Tuesday, June 16, 2020

Anti-racism: OK, what do you really want ME to do about this myself?


This “Think” passage on NBCNews by Daryl Austin does, to its partial credit, take up the question of what "white people" will be expected to do in their own personal lives about systemic racism. 

The question for me is, well, “what do you want me to do about this, personally?”  It’s a binary question.  I either can respond (effectively) to the race-specific aspect of Black Lives Matter (with intentional “anti-racism”), or I can’t. Note the new meme "silence is violence" (a paradox?) 

The article makes a lot of having personal relationships with people of color. Let me add something else, too, right now:  talking about “black and brown people” (or worse, “black and brown bodies”) by people who are not (biologically) part of those groups sounds condescending, as if coming from pity or condescension. We were taught, in the workplace especially, as far back as perhaps the late 1980s, not to refer to this at all in speaking of people.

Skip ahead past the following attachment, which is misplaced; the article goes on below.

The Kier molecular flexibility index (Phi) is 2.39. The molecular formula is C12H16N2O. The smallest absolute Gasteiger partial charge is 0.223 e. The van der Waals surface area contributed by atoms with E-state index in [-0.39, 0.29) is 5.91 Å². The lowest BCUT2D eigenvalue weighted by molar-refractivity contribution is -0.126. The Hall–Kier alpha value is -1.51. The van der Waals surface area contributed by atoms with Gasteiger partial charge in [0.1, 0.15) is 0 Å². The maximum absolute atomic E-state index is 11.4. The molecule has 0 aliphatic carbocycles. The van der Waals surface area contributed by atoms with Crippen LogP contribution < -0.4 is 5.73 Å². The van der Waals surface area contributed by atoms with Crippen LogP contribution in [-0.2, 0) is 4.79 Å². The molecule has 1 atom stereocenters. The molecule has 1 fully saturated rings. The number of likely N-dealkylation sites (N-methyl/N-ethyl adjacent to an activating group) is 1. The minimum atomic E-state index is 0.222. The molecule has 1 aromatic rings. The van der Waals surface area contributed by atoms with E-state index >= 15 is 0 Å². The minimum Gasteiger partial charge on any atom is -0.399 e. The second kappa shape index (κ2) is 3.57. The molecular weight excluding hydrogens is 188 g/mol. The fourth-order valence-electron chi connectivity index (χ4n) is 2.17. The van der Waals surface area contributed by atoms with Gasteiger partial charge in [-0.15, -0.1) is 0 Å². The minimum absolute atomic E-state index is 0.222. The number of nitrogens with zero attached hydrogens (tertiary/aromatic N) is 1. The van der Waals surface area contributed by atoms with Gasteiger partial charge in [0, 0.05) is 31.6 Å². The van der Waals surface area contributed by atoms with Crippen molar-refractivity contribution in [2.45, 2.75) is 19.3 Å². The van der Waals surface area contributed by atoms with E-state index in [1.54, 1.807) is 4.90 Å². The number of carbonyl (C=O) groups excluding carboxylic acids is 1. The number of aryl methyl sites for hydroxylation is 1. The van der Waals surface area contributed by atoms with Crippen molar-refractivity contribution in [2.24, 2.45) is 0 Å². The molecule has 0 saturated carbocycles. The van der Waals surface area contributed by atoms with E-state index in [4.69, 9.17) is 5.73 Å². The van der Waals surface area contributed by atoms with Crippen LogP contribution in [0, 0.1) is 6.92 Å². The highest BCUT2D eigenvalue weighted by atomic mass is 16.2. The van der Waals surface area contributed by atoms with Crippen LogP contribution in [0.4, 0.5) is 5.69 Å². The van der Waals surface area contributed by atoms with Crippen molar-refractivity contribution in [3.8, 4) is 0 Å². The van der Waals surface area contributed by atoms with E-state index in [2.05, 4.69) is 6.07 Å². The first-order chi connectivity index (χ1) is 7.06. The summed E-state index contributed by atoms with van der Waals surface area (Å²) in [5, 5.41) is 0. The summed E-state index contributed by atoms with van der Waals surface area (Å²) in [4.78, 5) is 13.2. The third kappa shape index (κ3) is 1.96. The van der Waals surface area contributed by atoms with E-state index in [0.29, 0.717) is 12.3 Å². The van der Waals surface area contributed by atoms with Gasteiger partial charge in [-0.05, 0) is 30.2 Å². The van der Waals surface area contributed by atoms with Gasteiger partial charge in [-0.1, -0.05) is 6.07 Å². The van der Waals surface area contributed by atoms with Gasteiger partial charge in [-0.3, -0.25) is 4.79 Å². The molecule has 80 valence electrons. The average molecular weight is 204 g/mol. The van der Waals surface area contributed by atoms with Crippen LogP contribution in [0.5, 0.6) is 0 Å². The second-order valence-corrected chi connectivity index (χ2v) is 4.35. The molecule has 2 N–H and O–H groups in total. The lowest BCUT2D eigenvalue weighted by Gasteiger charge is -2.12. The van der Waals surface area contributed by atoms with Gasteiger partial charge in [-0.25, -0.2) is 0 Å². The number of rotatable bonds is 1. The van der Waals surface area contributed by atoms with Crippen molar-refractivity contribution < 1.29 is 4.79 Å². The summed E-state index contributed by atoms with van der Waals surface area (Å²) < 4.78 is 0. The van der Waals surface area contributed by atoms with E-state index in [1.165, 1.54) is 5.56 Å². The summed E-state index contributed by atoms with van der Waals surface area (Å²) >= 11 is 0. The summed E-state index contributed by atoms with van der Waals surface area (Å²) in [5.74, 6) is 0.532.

I have to respond to this inside-out.  First, we have relationships with people in the real world (often through family, and then through associations we build as adults after leaving the nest, which happens later these days).  A lot of this gets into areas like “cognitive empathy” v. “emotional empathy”.  We also have “imaginary friends” that we build online, and that often crosses generations.  

At age 76, the latter  has become more important in recent years.  They tend in many cases to be with younger adults with a rationalist, often libertarian mindset, and they are often content creators.  They are all “intact”.  None are particularly needy or underprivileged.  So they generally don’t lead to the bonds that we consider to constitute “solidarity” (having each other’s backs, like when protesting and risking arrests) except in some more rarified contexts.